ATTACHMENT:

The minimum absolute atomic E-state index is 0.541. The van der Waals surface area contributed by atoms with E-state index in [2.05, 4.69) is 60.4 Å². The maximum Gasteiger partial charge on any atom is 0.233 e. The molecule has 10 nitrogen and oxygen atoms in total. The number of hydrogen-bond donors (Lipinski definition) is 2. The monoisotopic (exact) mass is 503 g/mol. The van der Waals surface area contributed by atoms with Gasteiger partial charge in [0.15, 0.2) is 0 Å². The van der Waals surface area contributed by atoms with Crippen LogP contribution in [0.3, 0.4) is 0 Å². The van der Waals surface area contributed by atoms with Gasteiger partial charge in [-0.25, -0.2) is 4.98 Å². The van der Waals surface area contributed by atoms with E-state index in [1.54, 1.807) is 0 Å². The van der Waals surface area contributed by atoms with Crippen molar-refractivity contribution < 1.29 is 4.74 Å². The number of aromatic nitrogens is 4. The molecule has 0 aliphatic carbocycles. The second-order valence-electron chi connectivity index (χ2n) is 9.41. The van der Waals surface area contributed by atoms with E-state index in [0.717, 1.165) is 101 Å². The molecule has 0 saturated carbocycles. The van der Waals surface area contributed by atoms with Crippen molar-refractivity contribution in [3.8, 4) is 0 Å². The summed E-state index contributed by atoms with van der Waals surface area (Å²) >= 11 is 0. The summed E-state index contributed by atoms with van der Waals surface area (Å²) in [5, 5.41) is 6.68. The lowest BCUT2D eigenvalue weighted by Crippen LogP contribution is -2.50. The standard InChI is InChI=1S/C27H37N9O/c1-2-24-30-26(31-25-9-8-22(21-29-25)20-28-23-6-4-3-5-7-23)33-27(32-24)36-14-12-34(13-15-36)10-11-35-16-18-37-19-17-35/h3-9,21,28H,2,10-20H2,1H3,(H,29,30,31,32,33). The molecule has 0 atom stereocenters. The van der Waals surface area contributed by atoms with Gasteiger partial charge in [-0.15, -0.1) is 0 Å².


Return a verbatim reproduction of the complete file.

The minimum absolute atomic E-state index is 0.541. The van der Waals surface area contributed by atoms with E-state index in [2.05, 4.69) is 60.4 Å². The maximum Gasteiger partial charge on any atom is 0.233 e. The molecule has 10 nitrogen and oxygen atoms in total. The number of hydrogen-bond donors (Lipinski definition) is 2. The monoisotopic (exact) mass is 503 g/mol. The van der Waals surface area contributed by atoms with Gasteiger partial charge in [0.15, 0.2) is 0 Å². The van der Waals surface area contributed by atoms with Crippen LogP contribution in [0.3, 0.4) is 0 Å². The van der Waals surface area contributed by atoms with Gasteiger partial charge in [-0.25, -0.2) is 4.98 Å². The van der Waals surface area contributed by atoms with E-state index in [1.54, 1.807) is 0 Å². The van der Waals surface area contributed by atoms with Crippen molar-refractivity contribution < 1.29 is 4.74 Å². The number of aromatic nitrogens is 4. The molecule has 0 aliphatic carbocycles. The second-order valence-electron chi connectivity index (χ2n) is 9.41. The van der Waals surface area contributed by atoms with E-state index in [0.717, 1.165) is 101 Å². The molecule has 0 saturated carbocycles. The van der Waals surface area contributed by atoms with Crippen molar-refractivity contribution in [3.8, 4) is 0 Å². The summed E-state index contributed by atoms with van der Waals surface area (Å²) >= 11 is 0. The summed E-state index contributed by atoms with van der Waals surface area (Å²) in [5, 5.41) is 6.68. The lowest BCUT2D eigenvalue weighted by Crippen LogP contribution is -2.50. The standard InChI is InChI=1S/C27H37N9O/c1-2-24-30-26(31-25-9-8-22(21-29-25)20-28-23-6-4-3-5-7-23)33-27(32-24)36-14-12-34(13-15-36)10-11-35-16-18-37-19-17-35/h3-9,21,28H,2,10-20H2,1H3,(H,29,30,31,32,33). The molecule has 0 atom stereocenters. The van der Waals surface area contributed by atoms with Gasteiger partial charge in [-0.15, -0.1) is 0 Å².